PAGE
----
He says the past year of lockdown has boosted the trend of home cooks serving meals: “People are finding all sorts of locations and doing lots of different stuff. They can deliver their home cooked food to you or you can pick it up. Some might be growing their own veg in organic gardens and hosting dinners with those ingredients. It’s very farm to table.”

Aharoni says street food has also grown in popularity this year. “Carmel Market is more and more vibrant with street food joints. There are now almost as many of them as fresh ingredient stalls. There are stands serving pita; salatim; raw fish and there is the most amazing Thai food stall, called Mrs Kotiyo.”

Food delivery went beyond meals with small food businesses mushrooming everywhere. Laskin says initially he saw restaurant chefs using up surplus produce. “At the start of the pandemic, when chefs had large quantities of meat and fish they didn’t want to spoil, they started making bresaola (cured meat) and cured fish. We’ve seen a huge increase in homemade charcuterie.” He says countless foodies have jumped on the bandwagon, preparing artisan products: “Delivery boxes have been popular — a lot of bread — but also jams, flavoured oils, spice mixes, and those growing produce started delivering direct to consumers.”

Peli-Bronshtein also mentions the proliferation of food boxes over the past year. “Chen Koren (a Israeli Bake Off competition finalist) was running tours of Machane Yehuda market in Jerusalem. When the corona started there were no more market tours, so she put all her energies into her Box from Jerusalem business. She sends the packages all over the world, filled with non-perishable treats from the market.”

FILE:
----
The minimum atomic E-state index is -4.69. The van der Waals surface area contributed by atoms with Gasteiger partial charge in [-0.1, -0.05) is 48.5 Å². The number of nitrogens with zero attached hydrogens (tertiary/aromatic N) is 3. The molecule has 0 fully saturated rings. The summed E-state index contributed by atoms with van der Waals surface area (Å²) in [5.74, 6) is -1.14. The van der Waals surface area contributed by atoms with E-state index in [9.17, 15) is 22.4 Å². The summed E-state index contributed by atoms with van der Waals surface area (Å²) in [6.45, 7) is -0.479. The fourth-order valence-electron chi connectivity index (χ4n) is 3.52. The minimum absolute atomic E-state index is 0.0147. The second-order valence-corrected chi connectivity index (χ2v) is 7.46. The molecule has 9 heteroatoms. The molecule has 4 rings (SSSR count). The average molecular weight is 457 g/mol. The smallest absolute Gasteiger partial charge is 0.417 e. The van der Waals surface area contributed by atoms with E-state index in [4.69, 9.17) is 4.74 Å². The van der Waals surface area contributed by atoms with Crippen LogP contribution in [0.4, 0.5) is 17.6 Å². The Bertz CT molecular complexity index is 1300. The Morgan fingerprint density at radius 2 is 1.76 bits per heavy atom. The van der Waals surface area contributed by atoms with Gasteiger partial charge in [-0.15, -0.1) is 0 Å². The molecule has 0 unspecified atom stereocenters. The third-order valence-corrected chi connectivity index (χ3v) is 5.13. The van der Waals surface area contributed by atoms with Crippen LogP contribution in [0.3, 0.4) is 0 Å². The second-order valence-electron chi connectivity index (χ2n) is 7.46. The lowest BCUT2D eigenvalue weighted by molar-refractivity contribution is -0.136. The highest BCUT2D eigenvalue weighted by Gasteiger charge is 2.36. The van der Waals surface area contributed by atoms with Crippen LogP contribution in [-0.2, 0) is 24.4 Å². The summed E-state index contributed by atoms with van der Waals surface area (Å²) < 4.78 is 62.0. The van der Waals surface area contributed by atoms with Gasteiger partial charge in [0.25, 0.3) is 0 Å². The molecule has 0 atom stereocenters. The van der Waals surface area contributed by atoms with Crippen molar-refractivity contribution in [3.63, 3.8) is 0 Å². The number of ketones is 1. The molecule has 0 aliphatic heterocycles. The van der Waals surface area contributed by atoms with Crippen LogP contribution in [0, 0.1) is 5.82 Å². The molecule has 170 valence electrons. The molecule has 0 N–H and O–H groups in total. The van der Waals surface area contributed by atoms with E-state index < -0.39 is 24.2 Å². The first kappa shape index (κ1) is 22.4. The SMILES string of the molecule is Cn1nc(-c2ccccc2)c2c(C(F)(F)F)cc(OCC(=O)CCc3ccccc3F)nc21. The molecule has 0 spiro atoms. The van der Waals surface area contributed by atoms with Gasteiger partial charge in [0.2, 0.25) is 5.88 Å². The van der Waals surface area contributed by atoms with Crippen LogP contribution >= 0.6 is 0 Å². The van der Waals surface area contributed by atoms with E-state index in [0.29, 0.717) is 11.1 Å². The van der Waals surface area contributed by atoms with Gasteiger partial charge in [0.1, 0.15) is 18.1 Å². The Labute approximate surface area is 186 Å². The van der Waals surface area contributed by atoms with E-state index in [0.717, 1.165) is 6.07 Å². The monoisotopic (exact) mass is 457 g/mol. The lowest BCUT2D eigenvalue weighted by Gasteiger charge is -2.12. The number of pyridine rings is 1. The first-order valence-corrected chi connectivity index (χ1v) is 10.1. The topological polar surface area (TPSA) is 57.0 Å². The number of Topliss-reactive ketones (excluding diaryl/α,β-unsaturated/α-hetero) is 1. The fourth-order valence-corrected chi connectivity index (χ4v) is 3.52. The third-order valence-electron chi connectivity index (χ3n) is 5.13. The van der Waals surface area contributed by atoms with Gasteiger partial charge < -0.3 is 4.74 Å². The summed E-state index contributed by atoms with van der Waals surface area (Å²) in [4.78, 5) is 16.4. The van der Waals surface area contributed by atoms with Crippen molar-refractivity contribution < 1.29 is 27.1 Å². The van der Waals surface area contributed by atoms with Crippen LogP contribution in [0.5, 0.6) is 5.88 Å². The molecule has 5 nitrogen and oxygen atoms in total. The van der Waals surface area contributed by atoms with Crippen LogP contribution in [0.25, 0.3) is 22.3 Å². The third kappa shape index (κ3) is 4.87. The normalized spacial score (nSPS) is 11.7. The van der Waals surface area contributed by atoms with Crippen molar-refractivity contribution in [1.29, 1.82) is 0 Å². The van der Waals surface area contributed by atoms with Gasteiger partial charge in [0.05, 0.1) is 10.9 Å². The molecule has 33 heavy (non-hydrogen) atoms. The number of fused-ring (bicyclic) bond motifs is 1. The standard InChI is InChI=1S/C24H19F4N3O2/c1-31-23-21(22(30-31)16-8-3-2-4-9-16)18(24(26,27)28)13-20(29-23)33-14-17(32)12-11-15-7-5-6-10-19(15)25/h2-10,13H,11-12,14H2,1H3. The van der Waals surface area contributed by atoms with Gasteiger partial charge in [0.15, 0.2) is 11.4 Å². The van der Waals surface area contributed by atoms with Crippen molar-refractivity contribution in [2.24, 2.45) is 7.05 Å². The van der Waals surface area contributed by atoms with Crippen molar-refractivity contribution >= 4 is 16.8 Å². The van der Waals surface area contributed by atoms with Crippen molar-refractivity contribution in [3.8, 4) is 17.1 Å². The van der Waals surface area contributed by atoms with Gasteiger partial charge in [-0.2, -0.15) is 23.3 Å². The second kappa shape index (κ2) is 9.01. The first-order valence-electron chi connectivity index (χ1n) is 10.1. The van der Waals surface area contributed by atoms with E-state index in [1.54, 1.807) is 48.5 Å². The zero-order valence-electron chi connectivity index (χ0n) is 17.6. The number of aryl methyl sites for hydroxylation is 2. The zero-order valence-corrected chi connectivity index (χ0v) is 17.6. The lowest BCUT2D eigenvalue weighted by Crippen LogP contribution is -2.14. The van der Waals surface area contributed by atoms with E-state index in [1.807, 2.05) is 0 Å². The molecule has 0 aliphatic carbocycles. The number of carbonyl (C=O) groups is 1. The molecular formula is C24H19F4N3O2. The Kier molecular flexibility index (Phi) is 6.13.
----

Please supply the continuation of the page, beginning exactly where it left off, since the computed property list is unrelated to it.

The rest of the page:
The boxes shipped around Israel contain freshly baked breads, fruits and vegetables and cheese etc but there’s a special box for those of us needing a taste of Israel, which includes halva; olive oil; spices; fruit teas; tahina and other locally made products.

Koren has set a trend: “There are now others, like Erez Golko, who is based in Haifa and sends boxes from the shuk in downtown Haifa; and there’s Michal Palti and Lilach Rubin’s East Jerusalem Goods company, who also send boxes of foods like halva, spices, coffee, date honey and mamool cookies internationally” says Peli-Bronshtein.

Has the pandemic changed the restaurant landscape for good? Yehezkeli believes the Israeli restaurant scene will return as vibrant as before: “A lot of people thought the industry would change forever, that the whole experience of eating out would be different and we would not engage with people but would sit in separate, socially distant chambers.

“The truth is that when people meet to eat it’s not just about the food, it’s about connecting. If you see what Assaf Granit or Eyal Shani are doing with their restaurants — they sell not just food but an experience. If you eat at The Palomar it’s all about the ambience. In a way that’s our culture — all about sharing and connecting. It comes from the family experience, from the festivals.”

There’s light is at the end of the tunnel and here’s hoping we’re right behind Israel in the lunch queue.

Box from Jerusalem: mamadiali.co.il;

Instagram: Barakyehezkeli; avnerlaskin; orly_bronshtein; eastjerusalemgoodscom; barakaharoni